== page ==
WASHINGTON – At the very moment Democrats are pushing to raise job-killing taxes and make the expanded refundable Child Tax Credit permanent, billions of taxpayer dollars are already being lost in improper payments in a similar program, write Ways and Means Republican Leader Kevin Brady (R-TX) and Ways and Means Oversight Subcommittee Republican Leader Mike Kelly (R-PA) in letters to top Biden Administration officials. Warning of the Child Tax Credit program’s susceptibility to rampant fraud and impropriety, they urge greater protection for hardworking Americans from wasteful spending.
- Over the last decade, the IRS has wasted an astonishing amount of Americans’ hard-earned tax dollars in improper tax credit payments.
- In 2015, the IRS made $15.6 billion (23.8% of all payments) in improper Earned Income Tax Credit (EITC) payments.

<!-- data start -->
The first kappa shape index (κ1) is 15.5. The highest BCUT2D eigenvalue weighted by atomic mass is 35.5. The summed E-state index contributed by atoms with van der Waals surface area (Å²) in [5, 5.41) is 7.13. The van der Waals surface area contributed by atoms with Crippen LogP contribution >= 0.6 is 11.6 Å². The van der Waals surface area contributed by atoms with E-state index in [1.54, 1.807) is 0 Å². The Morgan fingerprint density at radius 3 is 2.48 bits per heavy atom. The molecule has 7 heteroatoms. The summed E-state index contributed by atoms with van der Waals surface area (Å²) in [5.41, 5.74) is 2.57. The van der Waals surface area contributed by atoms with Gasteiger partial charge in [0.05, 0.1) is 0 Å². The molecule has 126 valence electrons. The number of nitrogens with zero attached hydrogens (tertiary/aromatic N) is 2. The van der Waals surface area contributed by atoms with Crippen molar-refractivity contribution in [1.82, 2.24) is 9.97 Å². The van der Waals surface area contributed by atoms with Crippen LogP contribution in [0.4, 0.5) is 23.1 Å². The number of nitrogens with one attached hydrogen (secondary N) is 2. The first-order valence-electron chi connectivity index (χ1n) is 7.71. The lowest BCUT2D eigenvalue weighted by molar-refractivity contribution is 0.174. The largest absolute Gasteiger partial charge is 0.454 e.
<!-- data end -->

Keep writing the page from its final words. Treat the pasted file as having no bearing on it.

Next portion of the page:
- In 2019, that number increased over time to $17.4 billion (25.3% of all payments) in improper EITC payments. A concerning pattern also exists for Additional Child Tax Credit (ACTC).
- More spending shouldn’t result in more fraud: A new, monthly payment system will lead to an increase, rather than a decrease in improper payments.
- In 2020, the extra $600 in weekly unemployment insurance benefits was a boon for fraudsters and criminal rings.
- A new, monthly cash payment system of $3,600 in the Child Tax Credit refund will serve as an even more powerful fraud magnet.
In a letter to Biden’s top economic adviser Gene Sperling, the members wrote:
“We write with deep concerns about provisions in the partisan American Rescue Plan Act of 2021 (ARP) that expand refundable tax credits. We are particularly concerned about the structure of the new refundable child tax credit (CTC). The new CTC and other provisions in ARP fail to learn from lessons of the past, are not targeted to pandemic relief, and risk the loss of billions of taxpayer dollars in fraudulent and improper payments.”
They also called on the Biden Administration to indicate whether the refundable Child Tax Credit will be made permanent. The full letter to Sperling may be viewed here. Read the letters to the IRS (here), GAO (here), and TIGTA (here).